After this long and not inexpensive training what may one expect in practical rewards? Initial instructors' salaries range from $1500 to $2000. After three or four years of successful work, during which period there would probably be some advance in salary, a good man normally secures an assistant professorship in the institution where he began teaching, or elsewhere, carrying a salary somewhere between $2000 and $3000. From this point on rapidity of advance varies greatly, depending chiefly on the individual's ability and consecration to his work, on the type of institution in which he lands his job, and on the state of supply and demand in his particular subject of study. Of these points the first and third are obvious. Of the second much might be said. Briefly, appointments to assistant-professorships, associate-professorships, and professorships are slower to come in the larger universities of highest standing than in the smaller universities and colleges. Among the larger I have in mind such institutions as Harvard, Yale, Chicago, Columbia, and some of the greater State Universities. On the other hand the salaries are larger in these, ranging from $5000 to $7000 or $7500 for professorships, with varying degrees of approach to these figures for the intermediate grades of assistant and associate professorships. Rarely does a man secure a professorship in such larger institutions before the age of forty. In smaller institutions advance is likely to be earlier, but salaries are lower--counterbalanced, however, by lower cost of living.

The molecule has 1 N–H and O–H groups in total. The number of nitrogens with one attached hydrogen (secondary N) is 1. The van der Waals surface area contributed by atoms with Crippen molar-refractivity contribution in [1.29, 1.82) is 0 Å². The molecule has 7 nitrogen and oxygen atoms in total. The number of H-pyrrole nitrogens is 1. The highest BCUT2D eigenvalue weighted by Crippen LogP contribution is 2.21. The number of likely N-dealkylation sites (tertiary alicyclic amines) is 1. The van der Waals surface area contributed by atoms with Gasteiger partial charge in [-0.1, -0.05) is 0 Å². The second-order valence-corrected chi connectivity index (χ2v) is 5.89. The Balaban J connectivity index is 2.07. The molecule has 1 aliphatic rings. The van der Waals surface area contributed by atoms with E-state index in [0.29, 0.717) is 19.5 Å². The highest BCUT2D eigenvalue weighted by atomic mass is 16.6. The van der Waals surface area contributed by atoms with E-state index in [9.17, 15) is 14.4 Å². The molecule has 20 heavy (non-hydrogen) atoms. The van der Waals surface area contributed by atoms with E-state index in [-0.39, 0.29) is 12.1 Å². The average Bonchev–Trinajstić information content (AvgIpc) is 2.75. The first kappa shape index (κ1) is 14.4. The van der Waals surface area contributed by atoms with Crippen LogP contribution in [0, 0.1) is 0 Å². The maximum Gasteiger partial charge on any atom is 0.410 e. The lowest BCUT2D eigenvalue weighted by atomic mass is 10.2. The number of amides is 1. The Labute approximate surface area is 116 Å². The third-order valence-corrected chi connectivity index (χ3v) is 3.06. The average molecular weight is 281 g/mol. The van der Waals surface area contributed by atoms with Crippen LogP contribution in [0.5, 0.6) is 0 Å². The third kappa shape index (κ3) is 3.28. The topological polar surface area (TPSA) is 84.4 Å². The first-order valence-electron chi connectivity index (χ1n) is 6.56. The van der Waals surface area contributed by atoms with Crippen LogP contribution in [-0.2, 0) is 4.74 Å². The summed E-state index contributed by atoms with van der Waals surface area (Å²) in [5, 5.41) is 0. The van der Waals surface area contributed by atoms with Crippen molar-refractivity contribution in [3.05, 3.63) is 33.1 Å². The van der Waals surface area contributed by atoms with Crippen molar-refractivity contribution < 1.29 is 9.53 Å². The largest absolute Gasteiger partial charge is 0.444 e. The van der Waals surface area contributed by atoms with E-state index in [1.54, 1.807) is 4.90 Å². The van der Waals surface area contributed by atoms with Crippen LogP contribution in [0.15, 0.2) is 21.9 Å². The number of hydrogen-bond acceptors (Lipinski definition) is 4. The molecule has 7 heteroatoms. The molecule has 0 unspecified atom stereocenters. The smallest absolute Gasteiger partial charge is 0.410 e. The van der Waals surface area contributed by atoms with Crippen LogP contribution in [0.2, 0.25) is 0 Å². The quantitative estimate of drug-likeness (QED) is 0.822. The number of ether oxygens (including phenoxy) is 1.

College Teaching Is No Sinecure
The foregoing statements and figures are only roughly indicative of the practical rewards. It is obvious, however, that wealth is not the lot of college teachers--unless they happily have independent income. It should be made clear, too, that college work is no sinecure. If one goes at it with that idea, or feels himself gravitating towards it as a "sheltered career," he will suffer rude awakening. Nowhere is the strenuous life more demanded, or competition keener, or intellectual sinew and moral fibre more indispensable, or the spirit of consecrated devotion more searchingly tested. If the assay does not in these things show pretty much pure gold the vein will soon be worked out. There is no eight hour day in teaching; there are no flesh pots. The high importance of the calling demands high endeavor and sacrifice.